When they say, "The beach is really clean today".

We have been at this now 7 years running on almost 8. Sometimes we get big groups of volunteers an sometimes very few. Sometimes we will get several hundreds of pounds of trash off of the beach and sometimes under hundred. One thing you can always guarantee is there will be a few volunteers who come back with a trash bag with maybe a bottle cap and a piece of styrofoam. They say, "The beach is really clean today", and continue on. Now this could be due to the volunteer not being in the mood to pick up trash, (we get it, it's 9 a.m. on a Saturday) or they really believe the beach is that clean. When you look back at this past summer every cleanup in Huntington Beach alone averaged more than 200lbs. of trash taken off of the beach. So you may ask if some say the beach is clean where is the rest of the trash hiding?

At a typical cleanup, you are given gloves and a bag with instructions on how far to go and generally time to be back. The instructions end there and off you go into the sand. But what most volunteers don't know is that the beach alone is not the only place you will find trash. Here are a few more spots to check while you are out there. 

The Parking Lot:

For obvious reasons, this is the beginning of the entrance and exit to the beach. Some people may be fumbling with chairs or coolers and may drop some trash. Or perhaps a local surfer scars down a quick energy bar before hitting the water and drops his wrapper on the floor. "No time to spare brah, waves are firing", those are just some of the most common examples. If you look close enough in the corners and crevices of the beach parking lots you will find tons of trash piled up from days, weeks and often times months. It's not uncommon to see a volunteer at a Coastal Playground cleanup to wander back rolling a tire or finding a wet mattress laid out in the lot somewhere. One piece of advice while scouring the parking lot is to watch out for cars coming in and backing out.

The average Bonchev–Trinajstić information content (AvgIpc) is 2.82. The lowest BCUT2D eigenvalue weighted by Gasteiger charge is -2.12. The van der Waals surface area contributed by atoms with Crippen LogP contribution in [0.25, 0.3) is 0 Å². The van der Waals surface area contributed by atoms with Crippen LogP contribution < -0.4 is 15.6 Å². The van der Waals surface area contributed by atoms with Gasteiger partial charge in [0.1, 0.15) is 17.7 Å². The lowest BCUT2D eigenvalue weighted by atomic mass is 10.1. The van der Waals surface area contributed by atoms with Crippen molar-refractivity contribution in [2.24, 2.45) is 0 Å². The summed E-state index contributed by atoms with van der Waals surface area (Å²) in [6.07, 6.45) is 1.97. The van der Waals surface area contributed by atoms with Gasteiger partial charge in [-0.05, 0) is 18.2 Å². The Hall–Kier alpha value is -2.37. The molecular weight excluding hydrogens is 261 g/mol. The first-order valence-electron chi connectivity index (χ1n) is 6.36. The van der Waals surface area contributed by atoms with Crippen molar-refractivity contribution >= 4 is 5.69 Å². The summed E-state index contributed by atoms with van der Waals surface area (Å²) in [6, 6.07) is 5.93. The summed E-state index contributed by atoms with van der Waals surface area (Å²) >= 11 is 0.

Parking Lot Find Photo: AR

River Jetties:

Ok, so river jetties is included in this because at our Huntington Beach cleanup there is one directly to the left of where we set up. After heavy rains, all of the water pushes the trash from the storm drains out into the river jetty. Of course, most of this trash will not just be displayed in the runoff. It will be hidden in between rock crevices that make up the jetty. There are no common types of trash that you will encounter there you never know what you are going to find. A word of caution when looking for trash near a jetty, as sticking your hand into rock crevices you may encounter sharp objects protruding which you may not see. So if you do decide to search the river jetties be safe, always wear gloves, and if you have a trash picker upper, that would be most ideal. 

Fellow Beach Goers

Now, this is not the most stereotypical when looking for trash but one of the easiest and most appreciative of the three. You are at the beach drinking water out of your plastic bottle (don't worry we are not judging) and eating a burger from a local fast food joint. You're done but the trash can is like 100 feet away and you are so full and lazy you just want to chill. What to do? I found that walking up to fellow beach goers offering to take the trash off of there hands is a great way to not only meet people but to let others know that there are people out there who still take the time out of there schedules to do something good for the environment. What is really cool is that believe or not good vibes can really rub off on people. And what's a world without good vibes?

So when you decide to take the plunge and volunteer your time to clean the beach just know that it’s not only the sand that the trash lies. It sets up shop in the parking lots, the jetties, and fellow beach goers blankets as well.

Photo: AR